By Sally Squires
Washington Post Staf Writer
Tuesday, December 18, 2007
Gail Rutter of Frederick had a problem. Diagnosed earlier this year with diabetes, she and her two grown children thought that their traditional Christmas dinner would be off limits because of its high fat content and added sugar.
"When my kids learned that I had Type 2 diabetes," said Rutter, "they said, 'Oh my gosh, there goes all the good food that we like to eat.' "
So Rutter sought a holiday-meal makeover from restaurateur, television host and chef B. Smith. Smith has personal interest in diabetes: Her parents, mother-in-law and brother have all struggled with the disease, which afflicts about 20 million Americans, according to the National Institutes of Health. "My brother just died of diabetes complications," said Smith during an interview at her eponymous restaurant at Union Station, one of three she runs with her husband, Dan Gasby.
Smith has teamed with Merck and Co. and the American Association of Clinical Endocrinologists on Journey for Control, an online diabetes education program aimed at patients and health-care professionals. Healthy recipes, nutrition and exercise tips are included. Participants in the program also applied to have their own recipes updated by Smith.
Last week, Smith delivered an early Christmas present to Rutter: her holiday favorites, made healthier. In a banquet room converted into a television studio for the day, the two seemed to have instant rapport. "She was so elegant and warmhearted that I felt like we had known each other forever," Rutter, 54, said later.
Like a television veteran, Rutter stood under the bright lights with Smith as the easygoing former model taught her how to make a lighter version of macaroni and cheese, the Rutter family's traditional Christmas side dish for Smith's Web site. During a dress rehearsal, Smith showed Rutter how to glaze her family's favorite ham with pineapple and cloves instead of honey, and advised adding a green salad to round out the meal.
Then they tackled the biggest challenge: dessert.
At the Rutter household -- which includes her children Christopher, 28, a District firefighter, and Emily, 25, an administrative assistant -- Christmas dinner isn't complete without cheesecake. Nor is it just any cheesecake. It's a mouth-watering recipe passed down to Rutter from her mother-in-law, loaded with fat and sweetened with sugar.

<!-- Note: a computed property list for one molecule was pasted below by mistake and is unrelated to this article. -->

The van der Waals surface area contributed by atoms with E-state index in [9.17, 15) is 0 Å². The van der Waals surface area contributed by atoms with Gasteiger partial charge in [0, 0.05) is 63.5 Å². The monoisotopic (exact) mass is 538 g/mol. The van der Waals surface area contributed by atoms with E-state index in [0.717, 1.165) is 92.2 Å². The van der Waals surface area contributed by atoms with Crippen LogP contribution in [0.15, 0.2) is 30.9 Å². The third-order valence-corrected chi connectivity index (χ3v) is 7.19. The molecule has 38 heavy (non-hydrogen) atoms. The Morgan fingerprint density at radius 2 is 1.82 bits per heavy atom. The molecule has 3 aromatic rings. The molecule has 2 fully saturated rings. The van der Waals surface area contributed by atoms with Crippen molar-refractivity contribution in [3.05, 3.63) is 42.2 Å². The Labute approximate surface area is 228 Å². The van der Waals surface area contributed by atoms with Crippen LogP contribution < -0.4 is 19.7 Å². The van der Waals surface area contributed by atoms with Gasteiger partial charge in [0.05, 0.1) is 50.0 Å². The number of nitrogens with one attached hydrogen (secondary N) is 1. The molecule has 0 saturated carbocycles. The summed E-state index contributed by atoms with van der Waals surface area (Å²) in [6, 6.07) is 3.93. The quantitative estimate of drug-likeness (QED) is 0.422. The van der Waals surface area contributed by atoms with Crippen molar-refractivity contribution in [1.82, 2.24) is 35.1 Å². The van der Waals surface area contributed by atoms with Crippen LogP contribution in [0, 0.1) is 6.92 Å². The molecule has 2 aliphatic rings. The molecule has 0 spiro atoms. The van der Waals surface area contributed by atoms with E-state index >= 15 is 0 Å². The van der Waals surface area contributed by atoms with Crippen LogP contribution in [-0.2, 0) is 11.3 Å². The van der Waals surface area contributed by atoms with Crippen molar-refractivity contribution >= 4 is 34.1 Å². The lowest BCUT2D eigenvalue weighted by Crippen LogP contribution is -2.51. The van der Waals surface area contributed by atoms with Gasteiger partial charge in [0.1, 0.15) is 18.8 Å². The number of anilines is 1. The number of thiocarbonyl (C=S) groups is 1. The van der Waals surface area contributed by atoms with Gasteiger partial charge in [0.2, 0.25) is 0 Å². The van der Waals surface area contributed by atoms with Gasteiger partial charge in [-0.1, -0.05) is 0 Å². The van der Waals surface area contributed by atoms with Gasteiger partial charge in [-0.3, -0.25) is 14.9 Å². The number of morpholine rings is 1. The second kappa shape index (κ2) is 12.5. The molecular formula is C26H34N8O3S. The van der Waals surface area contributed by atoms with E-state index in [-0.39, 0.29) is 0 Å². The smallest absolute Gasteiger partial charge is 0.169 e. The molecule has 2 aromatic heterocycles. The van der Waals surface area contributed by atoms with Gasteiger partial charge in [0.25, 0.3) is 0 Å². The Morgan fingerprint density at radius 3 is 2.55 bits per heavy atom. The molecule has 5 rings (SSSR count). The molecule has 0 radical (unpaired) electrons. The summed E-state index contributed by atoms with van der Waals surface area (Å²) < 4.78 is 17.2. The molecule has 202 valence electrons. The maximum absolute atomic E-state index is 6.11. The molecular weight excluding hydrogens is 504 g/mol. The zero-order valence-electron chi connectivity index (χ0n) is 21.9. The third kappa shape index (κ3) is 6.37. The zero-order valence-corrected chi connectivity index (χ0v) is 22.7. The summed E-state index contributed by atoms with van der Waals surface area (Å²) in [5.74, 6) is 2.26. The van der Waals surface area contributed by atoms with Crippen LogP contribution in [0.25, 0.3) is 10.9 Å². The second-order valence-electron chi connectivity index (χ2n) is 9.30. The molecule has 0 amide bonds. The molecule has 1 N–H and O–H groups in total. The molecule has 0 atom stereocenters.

Smith and registered dietitian Samantha Heller replaced the full-fat cream cheese with a combination of low-fat cream cheese and nonfat vanilla yogurt, and the sugar with Splenda; they also added poppy seeds and orange zest for more flavor. The cheesecake is baked in a whole-grain graham cracker crust.
"I want people to know that diabetes is manageable," said Smith, who advocates making easy changes at home, from swapping brown rice, whole-grain bread and pasta for white, processed versions and using nonstick pans and healthy sprays of olive or canola oil.
"Small steps can really add up," said Smith, who says she loves lightening up Cajun, Creole and traditional foods, including gumbo.
Rutter got the message loud and clear. An administrative assistant at Shady Grove Adventist Hospital in Rockville, Rutter tests her blood sugar every morning. Through diet and exercise, she has lost 17 pounds since her diagnosis and has controlled her diabetes.
For her, the best part of the holiday-food makeover was the cheesecake. "That recipe surprised me the most," she said. "The cheesecake was wonderful. . . . You could get by and serve that, and nobody would know" that it's lower in calories.
Don't tell anyone, but that's what Rutter plans to do for her office's upcoming holiday party.